Roasting a Whole Chicken

Okay, it’s almost flippin’ December.  Way too late to be camping in most places and nobody really wants to eat a whole bird after Thanksgiving.  As usual, my timing is fantastically terrible, as this post is about cooking a whole chicken on a campfire. 

But you campers gotta see this.  Of all the things I made in this fun campfire cooking series, none tops the whole chicken.  It came out so perfect.  Brown skin, juicy on the inside, and an aroma that had me watching my back for bears. 

Coat it with oil, season it with plenty of salt and hopefully some cayenne to give it a spice (or pound it with the infamous MONEY SPICE).  Wrap up really well in aluminum foil, start that thing over some really hot flames to brown it and get the cooking process started, and then finish it slowly on some hot coals until you feel that thing is done – should take at least an hour.  The slower the better. 

Anyway, here’s the video.  Hope at least some of you enjoyed this series and put it to good use when the timing is right. 

Published in: on November 30, 2010 at 9:06 am  Comments (8)  
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Potatoes and Shallots

Taters and shallots are like Starsky and Hutch or peanut butter and jelly.  They go together really well.  Inseparable.  Anyway, this has long been a favorite campfire meal side dish that I began doing ritualistically almost 10 years ago.  Campfire or not, throw some potatoes and shallots together with a little fat and it will come out great. 

Cut the shallots into big chunks after peeling them as shown in the photo.  Cut potatoes into large chunks as well.  Toss with a little salt and spice and a squirt of olive oil to get them all lightly coated and you’re ready to seal them up into an aluminum foil pouch.  Holy Schnikies!   

Hambone Soup

We interrupt the continuation of the campfire cooking series for this little tidbit of love.  While visiting my mother recently I was greeted with a fresh country ham.  Woo-wee.  It’s one of my favorite ways to get my nitrates in.  And while the ham was great and still keeps on giving (down to the last couple pounds of it as of this post), the inedible parts are what yielded perhaps the tastiest eats. 

Since many of you will by slaying hams for Thanksgiving, and many will have  a large hambone that you won’t have any idea what to do with, I had to notify you of this before it was too late.

I don’t have a video for you regrettably, but this is how I made this truly outstanding and incredibly flavorful soup.


  • 1 hambone, preferably with at least a little meat left on it
  • 4 cans of white Northern beans, drained and rinsed well
  • 4 cups mirepoix – that’s carrots, celery, and onions
  • 1 stick of butter
  • Salt and Tabasco to season (unless using country ham, in which case it will already be as salty as seawater)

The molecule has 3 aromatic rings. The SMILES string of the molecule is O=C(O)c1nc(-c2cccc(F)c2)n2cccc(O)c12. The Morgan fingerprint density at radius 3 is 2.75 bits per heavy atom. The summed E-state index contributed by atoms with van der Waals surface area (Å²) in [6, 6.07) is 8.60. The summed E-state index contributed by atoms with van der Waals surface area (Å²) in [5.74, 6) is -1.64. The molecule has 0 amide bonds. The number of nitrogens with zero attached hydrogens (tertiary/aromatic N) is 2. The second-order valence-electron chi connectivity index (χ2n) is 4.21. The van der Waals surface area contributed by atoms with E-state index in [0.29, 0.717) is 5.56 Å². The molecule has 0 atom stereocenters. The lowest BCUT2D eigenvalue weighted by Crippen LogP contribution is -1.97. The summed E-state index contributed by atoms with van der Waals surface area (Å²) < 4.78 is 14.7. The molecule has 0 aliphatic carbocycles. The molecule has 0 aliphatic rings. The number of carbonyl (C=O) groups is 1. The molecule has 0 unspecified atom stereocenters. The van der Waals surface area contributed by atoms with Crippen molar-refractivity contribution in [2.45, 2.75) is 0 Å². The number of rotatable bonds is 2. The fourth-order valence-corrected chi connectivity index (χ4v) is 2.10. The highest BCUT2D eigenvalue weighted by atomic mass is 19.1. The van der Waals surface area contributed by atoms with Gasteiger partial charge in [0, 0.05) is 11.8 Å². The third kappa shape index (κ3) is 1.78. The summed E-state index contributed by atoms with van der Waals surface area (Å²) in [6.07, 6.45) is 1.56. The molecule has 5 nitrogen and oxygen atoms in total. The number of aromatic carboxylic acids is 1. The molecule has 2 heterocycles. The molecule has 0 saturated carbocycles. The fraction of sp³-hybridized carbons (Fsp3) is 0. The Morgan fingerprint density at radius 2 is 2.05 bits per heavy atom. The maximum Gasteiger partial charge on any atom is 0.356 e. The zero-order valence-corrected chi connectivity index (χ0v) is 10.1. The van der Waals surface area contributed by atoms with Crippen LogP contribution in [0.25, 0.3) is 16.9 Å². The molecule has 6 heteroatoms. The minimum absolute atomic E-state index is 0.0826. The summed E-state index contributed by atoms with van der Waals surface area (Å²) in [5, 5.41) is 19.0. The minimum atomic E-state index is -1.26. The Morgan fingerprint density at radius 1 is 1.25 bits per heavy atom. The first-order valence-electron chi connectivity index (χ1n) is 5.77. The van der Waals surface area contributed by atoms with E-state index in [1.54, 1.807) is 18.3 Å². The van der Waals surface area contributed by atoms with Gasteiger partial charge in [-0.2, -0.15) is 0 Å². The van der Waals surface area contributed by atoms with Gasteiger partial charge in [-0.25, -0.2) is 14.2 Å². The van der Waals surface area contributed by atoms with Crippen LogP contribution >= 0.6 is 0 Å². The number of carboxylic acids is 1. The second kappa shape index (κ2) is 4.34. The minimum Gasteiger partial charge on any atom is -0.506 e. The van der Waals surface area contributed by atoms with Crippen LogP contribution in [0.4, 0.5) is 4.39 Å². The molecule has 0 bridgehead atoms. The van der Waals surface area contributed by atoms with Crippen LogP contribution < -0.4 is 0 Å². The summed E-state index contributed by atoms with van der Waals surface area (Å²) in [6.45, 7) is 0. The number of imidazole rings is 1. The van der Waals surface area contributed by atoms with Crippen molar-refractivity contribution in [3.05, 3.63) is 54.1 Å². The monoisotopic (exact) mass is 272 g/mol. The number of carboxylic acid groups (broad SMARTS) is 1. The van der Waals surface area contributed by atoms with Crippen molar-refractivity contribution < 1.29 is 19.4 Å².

• Bundle of thyme sprigs tied together with a little kitchen twine
  • Lots of water


  1. In a pot big enough to handle your hambone (ideally you would hack it into reasonable-sized pieces with a cleaver, but not every0ne has such a complete kitchen arsenal) sweat the mirepoix for a half hour in the butter until nice and soft and maybe a little brown color on it.
  2. Add hambone and thyme sprigs
  3. Cover with water until everything is totally submerged
  4. Add white beans
  5. Bring to a boil, skim some of the scum and fat off of the surface, and simmer for at least 2 hours uncovered
  6. Season if necessary with salt and Tabasco sauce
  7. A little splash of vinegar at the end may be needed to brighten up the flavors a bit, particularly if you are using very salty country ham

*This soup would also take kindly to some fresh, chopped, bitter greens being added a half hour before the soup is done – like turnip greens, kale, or collards. 

All things considered though, not much can compare to the rich, flavorful, gelatinous goodness of hambone soup.  Yee-haw!

Stuffed Bell Peppers

Campfire cooking continues.  This was a fun one.  While the filling inside the pepper would have been a little better with the full bread crumb and egg treatment like that used for meatballs or meatloaf to create a more tender and fluffy texture, it was still yummy.  Definitely hit the spot on a sub-freezing Colorado morning. 

To prepare a stuffed pepper, which is something that you can easily do in your home oven instead of a campfire, make a nice blend of ground meat and seasonings (in this case it was thyme, shallots, and money spice – but you could use any variety you like, such as eggs, bread crumbs, jalapenos, cumin seeds, and salt and pepper for example), and then jam it into a bell pepper as shown in the video. 

Once you got that all figured out, you spread a little oil across the outside of the pepper, wrap that badboy up in foil or place in a covered dish of some kind if making several, and bake on high heat until cooked on the inside.  Anyway, here’s the video.  Yum…